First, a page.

This is a human interest story about Larissa Torosian, from Yerevan, Armenia. She was recently in Salt Lake City with her 9-year-old daughter, Emma Obosian.
They came at the invitation of local industrialist Jon Huntsman to seek medical help for Emma's eye condition at the Primary Children's Medical Center. The condition, known as Duane's syndrome, was incorrectly diagnosed by Moscow physicians as a paralyzed nerve.According to University of Utah Medical Center surgeon Dr. Rob Hoffman, Duane's syndrome is an abnormality of the brain stem. It manifests itself in the failure of the muscle that turns the eye out. Hoffman says that when Emma wanted to turn her eye out, the message didn't get to her brain.
In Emma's case, the left eye turned in, causing her eyes to appear crossed, and she had to turn her head to look straight.
Even though her condition was quite severe, the surgery made her eyes parallel. According to Dr. George Pingree, who diagnosed the case and assisted Hoffman in the surgery, they loosened the muscle that turns the eye in to make it a weaker muscle. It still can't turn the eye out.
Nevertheless, I saw Emma before and after surgery, and the change was quite remarkable.
The success is a credit not only to the surgeons but to Primary Children's Medical Center and its administrator, Don Poulter, who worked very hard to see the case reach fruition.
Duane's syndrome is common enough that Hoffman sees two or three cases of it a month - mostly in girls, and mostly in the left eye.
Emma's mother didn't trust Armenian doctors to perform the surgery.
"I think they have too low qualifications there. But I felt that in Moscow they could do it. They said that the success rate was 90 percent, but when she was 7 years old - old enough for surgery - they said it was only 50-50. I was frightened, and I said that I can't risk it. It's not just a hand or a leg, and I think it's more dangerous."
Torosian met Huntsman two years ago when he went to Armenia to help victims of the earthquake. As an official of the Ministry of Construction, she and others at the ministry suggested that he provide new technology or new building materials.
Huntsman liked the idea. Torosian worked with him as he traveled to the earthquake zone and translated for him. In June, Huntsman will return to Armenia to dedicate a hospital, an apartment complex and an office building - the permanent result of those humanitarian efforts.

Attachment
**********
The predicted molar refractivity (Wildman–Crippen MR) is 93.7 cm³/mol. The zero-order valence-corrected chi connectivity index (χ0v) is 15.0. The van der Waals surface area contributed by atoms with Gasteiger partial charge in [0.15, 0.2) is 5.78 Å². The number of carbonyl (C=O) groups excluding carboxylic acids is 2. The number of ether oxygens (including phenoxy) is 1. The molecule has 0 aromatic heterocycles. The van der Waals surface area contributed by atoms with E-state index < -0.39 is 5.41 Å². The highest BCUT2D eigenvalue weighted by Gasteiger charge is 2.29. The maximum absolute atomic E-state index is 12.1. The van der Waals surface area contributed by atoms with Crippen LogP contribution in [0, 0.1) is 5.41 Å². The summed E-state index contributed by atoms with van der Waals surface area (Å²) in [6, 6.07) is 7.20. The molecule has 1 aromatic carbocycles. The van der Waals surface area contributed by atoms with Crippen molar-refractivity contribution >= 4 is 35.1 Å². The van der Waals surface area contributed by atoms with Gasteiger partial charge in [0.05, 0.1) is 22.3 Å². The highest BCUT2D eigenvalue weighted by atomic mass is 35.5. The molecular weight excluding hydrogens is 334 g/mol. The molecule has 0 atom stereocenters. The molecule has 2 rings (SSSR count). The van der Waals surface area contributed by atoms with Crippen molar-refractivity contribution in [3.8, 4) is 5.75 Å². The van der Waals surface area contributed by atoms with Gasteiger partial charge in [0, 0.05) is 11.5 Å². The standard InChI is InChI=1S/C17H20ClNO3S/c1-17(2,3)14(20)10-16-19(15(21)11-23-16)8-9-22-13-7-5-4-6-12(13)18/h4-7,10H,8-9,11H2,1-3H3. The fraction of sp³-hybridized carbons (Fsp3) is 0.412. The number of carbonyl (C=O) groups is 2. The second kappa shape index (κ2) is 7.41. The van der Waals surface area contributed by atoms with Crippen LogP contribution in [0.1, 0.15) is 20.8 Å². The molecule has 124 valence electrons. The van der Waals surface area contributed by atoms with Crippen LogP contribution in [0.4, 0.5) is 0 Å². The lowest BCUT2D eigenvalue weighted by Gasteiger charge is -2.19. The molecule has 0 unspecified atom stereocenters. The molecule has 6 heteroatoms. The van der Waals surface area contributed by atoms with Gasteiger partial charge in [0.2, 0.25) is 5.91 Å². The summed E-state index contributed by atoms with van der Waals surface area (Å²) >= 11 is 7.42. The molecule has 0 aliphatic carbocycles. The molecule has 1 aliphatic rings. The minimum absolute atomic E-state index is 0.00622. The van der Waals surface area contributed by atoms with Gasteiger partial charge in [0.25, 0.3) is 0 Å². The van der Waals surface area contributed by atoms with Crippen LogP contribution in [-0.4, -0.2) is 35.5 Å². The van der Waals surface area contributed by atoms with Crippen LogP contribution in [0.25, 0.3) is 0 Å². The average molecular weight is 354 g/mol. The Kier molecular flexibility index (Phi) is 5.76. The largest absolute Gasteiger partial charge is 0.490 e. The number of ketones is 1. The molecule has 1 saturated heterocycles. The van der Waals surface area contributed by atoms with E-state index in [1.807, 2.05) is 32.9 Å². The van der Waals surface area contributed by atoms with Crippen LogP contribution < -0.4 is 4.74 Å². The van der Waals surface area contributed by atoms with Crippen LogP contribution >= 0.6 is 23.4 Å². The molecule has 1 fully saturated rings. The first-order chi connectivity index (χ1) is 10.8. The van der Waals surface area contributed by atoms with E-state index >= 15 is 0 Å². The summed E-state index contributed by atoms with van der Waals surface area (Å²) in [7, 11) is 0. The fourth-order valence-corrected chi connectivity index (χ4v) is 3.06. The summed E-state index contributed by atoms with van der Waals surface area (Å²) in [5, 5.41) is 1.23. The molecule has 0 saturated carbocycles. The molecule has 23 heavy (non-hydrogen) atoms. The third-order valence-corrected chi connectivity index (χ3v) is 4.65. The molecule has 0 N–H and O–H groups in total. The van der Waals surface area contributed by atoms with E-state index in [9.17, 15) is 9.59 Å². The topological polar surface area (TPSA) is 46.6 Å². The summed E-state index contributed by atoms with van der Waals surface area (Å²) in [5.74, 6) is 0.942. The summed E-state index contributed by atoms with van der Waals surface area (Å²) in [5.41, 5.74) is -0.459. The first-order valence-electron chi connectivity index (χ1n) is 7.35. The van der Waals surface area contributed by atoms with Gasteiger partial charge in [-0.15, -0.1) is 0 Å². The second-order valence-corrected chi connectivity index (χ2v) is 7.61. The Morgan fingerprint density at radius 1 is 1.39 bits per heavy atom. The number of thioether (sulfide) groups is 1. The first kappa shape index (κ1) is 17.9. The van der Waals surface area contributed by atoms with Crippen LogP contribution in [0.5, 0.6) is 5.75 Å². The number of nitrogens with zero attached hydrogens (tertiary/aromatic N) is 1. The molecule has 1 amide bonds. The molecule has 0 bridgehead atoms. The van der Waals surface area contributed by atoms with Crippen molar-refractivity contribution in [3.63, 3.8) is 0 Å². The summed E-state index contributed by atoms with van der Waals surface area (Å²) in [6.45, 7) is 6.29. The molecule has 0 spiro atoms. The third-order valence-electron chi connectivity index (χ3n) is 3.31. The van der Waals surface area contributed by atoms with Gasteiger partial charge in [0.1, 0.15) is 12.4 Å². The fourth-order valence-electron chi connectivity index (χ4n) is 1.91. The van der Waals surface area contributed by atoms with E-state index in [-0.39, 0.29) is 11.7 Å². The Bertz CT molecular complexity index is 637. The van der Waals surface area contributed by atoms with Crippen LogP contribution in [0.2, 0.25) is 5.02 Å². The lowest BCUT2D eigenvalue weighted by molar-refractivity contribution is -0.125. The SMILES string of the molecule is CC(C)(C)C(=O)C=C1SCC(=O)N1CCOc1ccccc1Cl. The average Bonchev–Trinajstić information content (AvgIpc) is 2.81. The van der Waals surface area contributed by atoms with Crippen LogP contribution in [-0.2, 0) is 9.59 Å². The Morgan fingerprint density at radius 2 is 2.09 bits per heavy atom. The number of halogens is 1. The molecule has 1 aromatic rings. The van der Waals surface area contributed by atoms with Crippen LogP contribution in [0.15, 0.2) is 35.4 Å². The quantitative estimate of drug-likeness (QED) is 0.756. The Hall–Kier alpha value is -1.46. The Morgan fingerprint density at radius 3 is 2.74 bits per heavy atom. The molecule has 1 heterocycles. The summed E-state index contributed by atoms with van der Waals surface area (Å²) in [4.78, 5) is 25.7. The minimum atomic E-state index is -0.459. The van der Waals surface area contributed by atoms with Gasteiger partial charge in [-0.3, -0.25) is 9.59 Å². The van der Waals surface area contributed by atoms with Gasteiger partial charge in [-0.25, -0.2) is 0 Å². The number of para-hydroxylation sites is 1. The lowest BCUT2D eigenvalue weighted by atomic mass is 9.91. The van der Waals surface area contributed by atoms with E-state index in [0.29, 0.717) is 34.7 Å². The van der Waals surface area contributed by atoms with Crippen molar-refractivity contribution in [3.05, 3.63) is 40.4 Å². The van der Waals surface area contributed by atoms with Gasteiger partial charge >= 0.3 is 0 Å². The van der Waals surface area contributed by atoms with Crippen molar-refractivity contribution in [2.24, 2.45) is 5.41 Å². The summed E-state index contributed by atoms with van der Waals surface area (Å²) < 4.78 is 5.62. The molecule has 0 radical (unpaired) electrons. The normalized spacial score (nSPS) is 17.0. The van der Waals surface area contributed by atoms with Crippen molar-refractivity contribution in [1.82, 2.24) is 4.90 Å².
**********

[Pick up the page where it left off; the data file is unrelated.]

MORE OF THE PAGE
When Huntsman toured Armenian hospitals, complaining about the lack of equipment, Torosian told him of her daughter's medical problems. Immediately, he offered to help. The result was Torosian's first visit to the United States.
She visited Washington, D.C., en route to Salt Lake City and found it to be "a very nice city - like our Leningrad." She was slated to visit Los Angeles and New York before returning to Yerevan.
She is most impressed by the roads, the cars, the private homes ("they are all so different") and the grocery stores. She was determined to get some pictures of the supermarket meat departments before leaving Salt Lake City. "There are 20 different kinds of meat!"
In Armenia she walks everywhere but cannot imagine doing so in Salt Lake City. "Here you must have a car to get around. You get in the car and go everywhere."
Although Torosian's husband is in private enterprise, "the good side of perestroika," she has reservations about Gorbachev's leadership.
"I know he is very popular abroad. He's not so popular in our country. I think he has done a lot in this field - he opened the doors. He allowed people to go and see the world and allowed foreigners to come in. We were just like in prison here really. We just heard from other people about things we couldn't see ourselves. It wouldn't be possible for me to come to the United States five years ago. In this respect I like him.
"Still - things are getting worse and worse with him. When you go to your stores, just imagine that all goods were taken out and you have only empty shelves. To get your eggs and butter you have to wait for several hours for each of them - not just one. If it were only one line and you could get everything at once - but no - you have to stand for five hours for butter, three hours for eggs, three hours for sugar - and that's impossible - you spend most of your time standing in lines.
"You have to know the right people to get food. You see nothing on the shelves, and yet you see someone leave by another door carrying some meat. The women in the United States are spoiled. They don't have to stand in line for eggs and meat."
Torosian is self-assured and highly educated. When she completed a college degree in English and literature, she intended to teach English but was unable to get a job in the city - so she returned to the university and got a degree in economics. Her husband is encouraging her to go into private business to make more money, but she likes her government job.
"Everybody is now interested in economics."
In Torosian's opinion, the move toward private enterprise is not such a big change to her country. "To tell the truth, Armenians had that always. Initiative is in their blood."
It is that initiative in Torosian that caught Huntsman's eye. She energetically helped him accomplish his humanitarian purposes in Armenia - then he helped her and her daughter get expert medical help in America - both permanent contributions in an unusually productive blend of cultures.
It should happen more often.